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Everything posted by PetersCreek

  1. I mentioned in another thread or two that I recently purchased the book and I've been pleased with the results so far...although I've only made three of the recipes. One of those I've made twice: The Darkest Chocolate Ice Cream in the World. I too went to the trouble of buying tapioca starch and tapioca syrup. It could be my imagination but it seems to have improved the consistency slightly.
  2. PetersCreek

    Is my meat safe?

    While I also think the meat in question is fine, I wouldn't be comfortable with this sort of test. The pathogens responsible for spoilage (and its smell) are different than those that cause foodborne illness. The latter can be harmful without creating a detectable odor. [source: "Great Sausage Recipes and Meat Curing" by Rytek Kutas]
  3. Jaymes, I'm another neophyte ice cream maker and I've been working out of Jeni Britton Bauer's book, Jeni's Splendid Ice Creams at Home. Although I haven't used them yet, she recommends Askinosie products. I've made her "Darkest Chocolate Ice Cream in the World" a couple of times. The recipe calls first for the making of a syrup, composed of ½-cup each of cocoa powder, sugar, and coffee, brought to a boil. That syrup might be the trick.
  4. I do business with The Sausage Maker pretty regularly and have a couple of their stainless grinder plates that work just fine and dandy. The hub models are nice, too.
  5. Neophyte ice cream maker here, using the Kitchenaid attachment. I recently picked up a copy of Jeni Britton Bauer's book, Jeni's Splendid Ice Creams at Home, after reading an article about her in the latest issue of Saveur magazine. I made my first batch from the book this past weekend: "The Darkest Chocolate Ice Cream in the World". Cocoa powder. Ghirardelli 70%. Coffee. Good. Very good. I-want-some-right-now good. Dammit. At The Wife®'s demand request, I think we'll be trying the salted caramel recipe next.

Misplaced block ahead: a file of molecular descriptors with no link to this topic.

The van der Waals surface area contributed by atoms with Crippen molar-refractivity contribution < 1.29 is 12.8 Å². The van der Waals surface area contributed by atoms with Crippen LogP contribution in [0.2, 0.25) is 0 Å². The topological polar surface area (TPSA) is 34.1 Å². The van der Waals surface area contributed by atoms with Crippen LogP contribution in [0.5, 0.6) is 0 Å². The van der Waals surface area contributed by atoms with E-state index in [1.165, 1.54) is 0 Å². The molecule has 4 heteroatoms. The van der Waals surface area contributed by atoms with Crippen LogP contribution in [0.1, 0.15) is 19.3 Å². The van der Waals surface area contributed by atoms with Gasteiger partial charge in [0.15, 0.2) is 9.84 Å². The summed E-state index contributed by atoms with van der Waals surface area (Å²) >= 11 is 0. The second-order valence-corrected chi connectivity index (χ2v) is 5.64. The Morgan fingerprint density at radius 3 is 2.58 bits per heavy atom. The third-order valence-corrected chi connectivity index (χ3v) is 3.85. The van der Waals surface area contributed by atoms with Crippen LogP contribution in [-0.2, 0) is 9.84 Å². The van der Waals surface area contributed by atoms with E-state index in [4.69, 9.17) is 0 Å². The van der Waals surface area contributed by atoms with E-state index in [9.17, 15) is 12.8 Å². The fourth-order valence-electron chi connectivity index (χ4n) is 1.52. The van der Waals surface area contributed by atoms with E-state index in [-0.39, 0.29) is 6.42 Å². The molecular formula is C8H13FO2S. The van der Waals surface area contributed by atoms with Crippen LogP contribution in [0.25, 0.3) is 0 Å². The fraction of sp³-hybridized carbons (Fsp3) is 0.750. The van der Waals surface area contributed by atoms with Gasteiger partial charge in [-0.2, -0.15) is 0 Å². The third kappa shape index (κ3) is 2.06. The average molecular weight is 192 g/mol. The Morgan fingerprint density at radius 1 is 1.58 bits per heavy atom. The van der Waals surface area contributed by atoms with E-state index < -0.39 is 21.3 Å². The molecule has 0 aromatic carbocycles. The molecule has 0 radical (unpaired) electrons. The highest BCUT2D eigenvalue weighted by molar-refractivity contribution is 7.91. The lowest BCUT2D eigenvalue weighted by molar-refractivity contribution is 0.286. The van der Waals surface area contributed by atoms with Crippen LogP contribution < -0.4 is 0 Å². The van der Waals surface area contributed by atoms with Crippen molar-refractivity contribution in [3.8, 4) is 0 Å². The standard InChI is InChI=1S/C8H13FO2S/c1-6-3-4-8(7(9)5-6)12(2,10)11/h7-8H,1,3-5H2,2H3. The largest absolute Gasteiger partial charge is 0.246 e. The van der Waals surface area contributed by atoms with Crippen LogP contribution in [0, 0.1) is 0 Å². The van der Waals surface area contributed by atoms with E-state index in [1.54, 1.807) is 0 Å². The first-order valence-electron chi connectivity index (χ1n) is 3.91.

6. PetersCreek

    Chewing Gum

    I don't particularly like chewing on gum but I have an odd, unconscious, compulsive habit of chewing on my tongue. So, I chew good ol' Wrigley's Spearmint to spare my tongue the soreness.
  7. Agreed...but common sausage making cuts contain far more connective tissue than can be effectively trimmed and the KA blade is a magnet for it. I was going to mention this and plumb forgot. It works well and has the advantage of taking less time than cutting smaller cubes. I eventually went back to small cubes because it seemed to help the sinew problem (shorter strands)...if only a little. Now, before anyone gets the idea that I'm trashing the KAFGA, I still keep mine in its original box for the occasional small job.
  8. To what others have said, I'll add that for me, the KA grinder attachment is just okay for grinding small quantities of meat, carefully prepared. But it got me started for not a lot of dough. A couple of tips that worked for me: cube the frosty-cold meat on the smallish side; and clear the blade of sinew frequently. Both will help you get a clean grind, instead of meat mush. I found stuffing tubes to be pretty much useless, so I bought modestly priced vertical stuffer. The $125 price tag was worth the frustation saved. That's the book I started with and recommend it highly as a first book. I also have Great Sausage Recipes and Meat Curing by Rytek Kutas and The Art of Making Fermented Sausages by Stanley and Adam Marianski. The Kutas book is encyclopaedic. In addition to a mountain of recipes, it covers basic-to-advanced sausage making topics, including the commercial/business end of things. If you make sausage 5 pounds at a time like I do, you'll need to scale the recipes down. The Marianski book is also excellent. Charcuterie is a good introduction to fermented sausages and if you like making (and eating) them, The Art of Making Fermented Sausages will guide you farther down that road with detailed information about various bacterial cultures, incubation and curing times, and of course, recipes. I'll never go back to the Charcuterie summer sausage recipe, having tasted the real deal, fermented style. Charcuterie should keep you busy for a while, though.